Not to Worry
- Stoic Life: Emotions, Duties and Fate by Tad Brennan
Oxford, 340 pp, £25.00, June 2005, ISBN 0 19 925626 8
Why should we take anything other than an antiquarian interest in the doctrinal intricacies of a school of Ancient Greek ethical thought that passed its zenith in 200 AD? The dust-jacket copy on Tad Brennan’s book claims that it will explain not only how to live the Stoic life, but also why we might want to, the reason being that Stoic ideas remain valuable today, both intellectually and in practice. In fact, while Brennan certainly works hard to render Stoicism intelligible, he ends up identifying various ways in which its vision of human nature is either unintelligible, or a source of damaging misunderstandings about ourselves that continue to inform our thinking.
In the introduction, Brennan suggests another reason for reading his book: to appreciate that the actual doctrines of the Stoic school are very distant from what we nowadays mean by ‘stoicism’, so that a genuinely Stoic stoicism is more interesting (even perhaps more of a contender for our allegiance) than its inauthentic contemporary counterpart. But in order to create the necessary appearance of distance, Brennan offers a highly implausible gloss on our contemporary understanding of the term. Do we really currently think of a stoical attitude as involving the complete eradication or repression of all emotions? William Ernest Henley’s 1875 poem ‘Invictus’, which Brennan invokes in illustration, with its talk of being ‘bloodied but unbowed’, ‘master of my fate’, ‘captain of my soul’, hardly suggests an aspiration to be a block of wood.
Thankfully, the book itself is essentially unmarked by these distracting preliminaries. After briefly summarising the initial arc of the Stoic school (which ran roughly from 300 BC to the 200s AD), by sketching in its major figures – Chrysippus and Epictetus loom largest – and emphasising the scarcity of written texts from those figures, he provides a short overview of Stoic ethical thinking. The remainder of the book is designed to fill out this overview. The first part covers the general Stoic theory of the mind, particularly the Stoics’ conception of knowledge, both theoretical and practical; the second looks in detail at the main elements of Stoic ethics; and the third concentrates on the specific difficulties involved in combining their view of fate with their belief in the freedom of the will.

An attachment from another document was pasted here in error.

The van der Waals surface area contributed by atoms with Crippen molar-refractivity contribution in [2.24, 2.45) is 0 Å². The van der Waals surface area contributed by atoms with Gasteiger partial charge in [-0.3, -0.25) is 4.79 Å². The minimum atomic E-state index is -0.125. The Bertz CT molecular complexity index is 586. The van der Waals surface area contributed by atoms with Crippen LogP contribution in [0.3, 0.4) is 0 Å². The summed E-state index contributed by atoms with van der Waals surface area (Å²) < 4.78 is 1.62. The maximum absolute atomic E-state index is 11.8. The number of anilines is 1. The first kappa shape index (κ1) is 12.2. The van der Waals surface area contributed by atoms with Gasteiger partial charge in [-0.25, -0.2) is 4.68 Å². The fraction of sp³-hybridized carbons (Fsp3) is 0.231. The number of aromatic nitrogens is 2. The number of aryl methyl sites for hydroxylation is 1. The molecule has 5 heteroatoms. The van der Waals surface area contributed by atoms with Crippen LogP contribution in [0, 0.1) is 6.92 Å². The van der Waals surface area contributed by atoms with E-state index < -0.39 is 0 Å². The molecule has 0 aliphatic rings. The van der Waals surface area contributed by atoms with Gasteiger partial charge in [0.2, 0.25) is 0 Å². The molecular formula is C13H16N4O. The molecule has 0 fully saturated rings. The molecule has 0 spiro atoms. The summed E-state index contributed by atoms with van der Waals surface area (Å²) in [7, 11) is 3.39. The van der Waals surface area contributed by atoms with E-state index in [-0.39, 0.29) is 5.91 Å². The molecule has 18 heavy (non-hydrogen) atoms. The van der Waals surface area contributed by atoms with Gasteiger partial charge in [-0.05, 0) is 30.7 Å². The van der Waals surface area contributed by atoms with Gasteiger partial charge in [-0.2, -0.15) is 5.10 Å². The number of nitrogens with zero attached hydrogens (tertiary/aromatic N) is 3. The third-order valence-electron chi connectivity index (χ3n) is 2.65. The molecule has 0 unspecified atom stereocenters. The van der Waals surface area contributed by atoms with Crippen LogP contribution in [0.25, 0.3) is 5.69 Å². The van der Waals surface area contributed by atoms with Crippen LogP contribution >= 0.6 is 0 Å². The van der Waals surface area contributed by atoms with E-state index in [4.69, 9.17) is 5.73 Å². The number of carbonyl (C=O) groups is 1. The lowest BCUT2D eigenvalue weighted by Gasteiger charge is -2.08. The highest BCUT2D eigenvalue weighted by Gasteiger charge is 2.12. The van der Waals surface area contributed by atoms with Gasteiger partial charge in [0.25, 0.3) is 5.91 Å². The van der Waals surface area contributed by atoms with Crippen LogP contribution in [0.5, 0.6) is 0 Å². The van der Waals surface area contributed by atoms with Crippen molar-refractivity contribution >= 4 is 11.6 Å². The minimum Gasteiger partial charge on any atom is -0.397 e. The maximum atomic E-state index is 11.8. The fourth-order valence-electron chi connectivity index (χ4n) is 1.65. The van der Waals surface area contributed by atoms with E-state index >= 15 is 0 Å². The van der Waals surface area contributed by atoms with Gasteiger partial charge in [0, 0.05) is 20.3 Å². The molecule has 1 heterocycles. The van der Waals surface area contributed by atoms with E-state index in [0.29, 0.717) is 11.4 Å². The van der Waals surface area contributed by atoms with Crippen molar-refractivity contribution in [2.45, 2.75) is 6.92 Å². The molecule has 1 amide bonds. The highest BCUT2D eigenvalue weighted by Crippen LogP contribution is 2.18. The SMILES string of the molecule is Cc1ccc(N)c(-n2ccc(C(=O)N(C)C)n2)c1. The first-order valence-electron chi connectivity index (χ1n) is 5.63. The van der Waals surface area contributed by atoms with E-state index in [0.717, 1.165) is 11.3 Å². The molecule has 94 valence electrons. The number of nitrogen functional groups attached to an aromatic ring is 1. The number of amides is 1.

According to the Stoics, the good life for human beings – the kind of life lived by a virtuous man or sage – is a matter of living in accordance with nature; we will flourish (that is, attain our ultimate end of happiness) only by devoting our lives to the consistent performance of actions that befit our own nature and the natural realm as a whole. But following nature does not mean endorsing our natural impulses concerning what is good and bad, for they misrepresent what is truly valuable. We naturally tend to regard pleasure, money, fame, health, freedom and survival as good things, and their absence as bad; but for the Stoics virtue alone is good for us, and vice alone bad. So the first step towards virtue is to eradicate false beliefs about the good; we must acquire and enact the conviction that everything other than virtue is indifferent – that it makes no real difference to our happiness whether we are wealthy or poor, healthy or ill.
Even though such indifferents are of no value, however, we still have genuine grounds for concern about them. For having carefully observed the course of nature, and having seen which kinds of action are characteristic of the human species, the sage rightly concludes that it is natural for human beings to feed themselves, to avoid injury, to marry and have families, and to participate in broader communities (such as the Greek polis). It is therefore not only not contrary to virtue, but constitutive of it, to choose to pursue indifferents of various kinds in various contexts – for only by cultivating and acting on such impulses can the sage live in accordance with human nature. What he must not do is regard any of the indifferents he selects or disselects as genuinely good or bad in themselves.
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